Recent advances in non-metal modification of graphitic carbon nitride for photocatalysis: A historic review
Royal Society of Chemistry
Place of Publication
School of Engineering
Photocatalysis is a green, feasible and versatile technology that has been widely used for energy conversion and environmental applications. As photocatalysis bears a great potential for solar energy utilization, enormous investigations have been implemented in the past decades. The fundamental mechanism and some applications were well addressed in the last century. Currently, the major focus in photocatalysis research is the design and development of photocatalyst materials. This review firstly introduces the historic milestones in photocatalysis studies and then a comprehensive survey is conducted on the metal-based photocatalysts, including TiO2-based photocatalysts, ZnO and other metal oxides, metal sulfides, metal nitrides, and plasmon photocatalysts. From a historical viewpoint, particular attention is paid to metal-free graphitic carbon nitride (g-C3N4), a novel visible-light photocatalyst. Various modification techniques for g-C3N4 are summarized and analyzed. In terms of its metal-free nature, the fabrication of a porous structure, shape-control synthesis and non-metal doping are discussed in detail. Photocatalytic studies on g-C3N4-based catalysts are introduced. Some emerging elemental photocatalysts are also introduced. Finally, perspectives on non-metal photocatalyst design and development are provided. © 2016 The Royal Society of Chemistry.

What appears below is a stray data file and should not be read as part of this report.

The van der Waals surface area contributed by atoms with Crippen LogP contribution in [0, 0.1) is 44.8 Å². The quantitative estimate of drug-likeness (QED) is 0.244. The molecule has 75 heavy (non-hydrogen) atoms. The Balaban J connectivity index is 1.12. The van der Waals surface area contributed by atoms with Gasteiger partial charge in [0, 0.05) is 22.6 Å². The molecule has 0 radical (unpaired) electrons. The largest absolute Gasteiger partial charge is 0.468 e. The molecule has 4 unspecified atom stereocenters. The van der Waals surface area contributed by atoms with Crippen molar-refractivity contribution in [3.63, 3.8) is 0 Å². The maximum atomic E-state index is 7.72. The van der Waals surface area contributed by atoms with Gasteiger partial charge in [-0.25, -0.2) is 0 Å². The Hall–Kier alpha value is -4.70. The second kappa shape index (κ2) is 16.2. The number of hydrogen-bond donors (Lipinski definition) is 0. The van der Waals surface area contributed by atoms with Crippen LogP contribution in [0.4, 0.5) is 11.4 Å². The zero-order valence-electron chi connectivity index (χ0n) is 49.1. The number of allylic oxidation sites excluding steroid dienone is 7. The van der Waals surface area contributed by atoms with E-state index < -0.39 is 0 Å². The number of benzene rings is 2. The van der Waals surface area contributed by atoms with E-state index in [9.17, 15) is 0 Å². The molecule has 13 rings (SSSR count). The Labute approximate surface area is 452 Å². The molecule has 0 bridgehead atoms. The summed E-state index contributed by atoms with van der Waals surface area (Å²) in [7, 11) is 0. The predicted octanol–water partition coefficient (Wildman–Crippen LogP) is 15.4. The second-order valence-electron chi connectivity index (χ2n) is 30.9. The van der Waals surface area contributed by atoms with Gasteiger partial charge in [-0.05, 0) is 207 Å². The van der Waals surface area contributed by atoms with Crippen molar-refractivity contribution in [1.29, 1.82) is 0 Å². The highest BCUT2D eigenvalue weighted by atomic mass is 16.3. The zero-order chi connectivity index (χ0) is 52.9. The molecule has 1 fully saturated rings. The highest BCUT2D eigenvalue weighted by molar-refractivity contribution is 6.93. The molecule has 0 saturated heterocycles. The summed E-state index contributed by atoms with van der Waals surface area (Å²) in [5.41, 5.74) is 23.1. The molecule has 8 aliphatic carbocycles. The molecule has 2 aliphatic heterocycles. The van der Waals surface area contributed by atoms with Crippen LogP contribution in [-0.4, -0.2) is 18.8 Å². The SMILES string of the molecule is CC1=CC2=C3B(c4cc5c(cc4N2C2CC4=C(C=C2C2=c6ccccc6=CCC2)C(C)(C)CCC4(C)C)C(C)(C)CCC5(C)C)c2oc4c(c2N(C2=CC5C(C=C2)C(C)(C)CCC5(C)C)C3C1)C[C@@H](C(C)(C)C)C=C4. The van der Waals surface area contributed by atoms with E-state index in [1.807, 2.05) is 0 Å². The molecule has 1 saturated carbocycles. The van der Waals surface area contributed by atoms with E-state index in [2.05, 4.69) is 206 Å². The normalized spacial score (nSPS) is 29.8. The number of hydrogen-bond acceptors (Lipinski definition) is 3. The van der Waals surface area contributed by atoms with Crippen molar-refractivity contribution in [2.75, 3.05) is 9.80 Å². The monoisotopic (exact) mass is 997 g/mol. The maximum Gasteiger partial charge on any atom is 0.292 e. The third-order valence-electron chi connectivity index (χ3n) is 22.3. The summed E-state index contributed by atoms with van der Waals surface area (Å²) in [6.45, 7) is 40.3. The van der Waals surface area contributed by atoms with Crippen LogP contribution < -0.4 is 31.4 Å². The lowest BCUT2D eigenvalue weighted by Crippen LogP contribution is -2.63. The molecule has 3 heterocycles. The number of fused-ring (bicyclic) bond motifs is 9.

Not open access